REVIEW: Follies - 2018 National Theatre


Recording CoverA year after it was recorded, the cast album of the National Theatre’s 2017 production of Follies was finally released last week as a download, with the promise of a CD to come. Given that the production’s greatest strengths lay in the book scenes - director Dominic Cooke moved the show back towards a text that is closer to the 1971 original than the current published script, and got his cast to give an electrifying account of James Goldman’s rather heightened dialogue – a cast recording of this production, while welcome, was arguably not essential, not least because several of this production’s leads, while they gave tremendously moving performances, are (much) stronger actors than singers. Having said that, Stephen Sondheim’s score for Follies is one of the American musical theatre’s great landmarks, and a new recording is always welcome – and while it isn’t necessarily an essential purchase, those of us who loved the production, even if we had reservations about some aspects of it, have been eagerly awaiting it ever since it was announced.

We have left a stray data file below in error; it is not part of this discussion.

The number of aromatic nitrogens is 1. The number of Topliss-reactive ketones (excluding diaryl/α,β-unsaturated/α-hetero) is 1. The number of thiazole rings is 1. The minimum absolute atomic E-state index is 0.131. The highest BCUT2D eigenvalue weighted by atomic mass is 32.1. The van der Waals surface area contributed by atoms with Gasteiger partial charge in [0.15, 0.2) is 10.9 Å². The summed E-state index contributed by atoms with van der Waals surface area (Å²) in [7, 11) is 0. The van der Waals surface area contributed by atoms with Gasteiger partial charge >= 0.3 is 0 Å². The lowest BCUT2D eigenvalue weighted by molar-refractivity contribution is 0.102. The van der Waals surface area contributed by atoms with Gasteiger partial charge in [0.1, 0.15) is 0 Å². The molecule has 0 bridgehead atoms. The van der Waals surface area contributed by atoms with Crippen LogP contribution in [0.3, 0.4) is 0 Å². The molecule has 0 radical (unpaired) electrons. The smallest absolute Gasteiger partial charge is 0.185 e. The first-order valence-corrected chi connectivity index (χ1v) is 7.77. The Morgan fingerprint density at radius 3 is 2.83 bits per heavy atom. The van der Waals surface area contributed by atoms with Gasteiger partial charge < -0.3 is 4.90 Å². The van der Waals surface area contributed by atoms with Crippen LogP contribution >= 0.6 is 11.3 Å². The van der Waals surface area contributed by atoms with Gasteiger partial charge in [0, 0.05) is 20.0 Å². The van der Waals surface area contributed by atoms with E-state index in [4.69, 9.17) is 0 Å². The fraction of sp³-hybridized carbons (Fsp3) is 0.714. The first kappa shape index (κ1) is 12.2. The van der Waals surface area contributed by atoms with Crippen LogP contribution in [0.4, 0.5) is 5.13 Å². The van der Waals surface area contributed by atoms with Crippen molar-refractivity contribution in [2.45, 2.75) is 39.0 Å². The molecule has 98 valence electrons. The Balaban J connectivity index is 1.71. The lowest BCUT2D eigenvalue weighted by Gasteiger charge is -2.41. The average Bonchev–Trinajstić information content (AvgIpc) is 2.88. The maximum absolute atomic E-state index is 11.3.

The good news is that it’s worth the wait, although if you’re as obsessed with the show as I am it isn’t going to replace any of the existing cast albums as the definitive document of this score (truncated though it is, nothing could replace the original Broadway cast album, particularly if you’re lucky enough to own a copy of Bruce Kimmel’s stunning 2012 remixed and remastered edition). For a start, if you want every note of the dance music, you’re going to have to look elsewhere; while it’s nowhere near as truncated as the 1971 recording, this album does edit the score so that it fits within the confines of a single CD.

It’s no surprise that Bolero d’Amour is gone, because it was cut from the production very early in previews. Also missing is nearly all of the dance music, which is particularly noticeable in Who’s That Woman? and The Story of Lucy and Jessie. We get more of The Story of Lucy and Jessie here than we get on the 1971 album, though, including the lines from the chorus boys. There’s very little dialogue on the album, although we do get Sally’s lines at the end of the prologue. Purists might consider these cuts an act of desecration; if the 1971 album was the only other recording, that would be fair enough, but completists can always turn to the 1998 Paper Mill or 2011 Broadway recordings, both of which include most of what is missing here.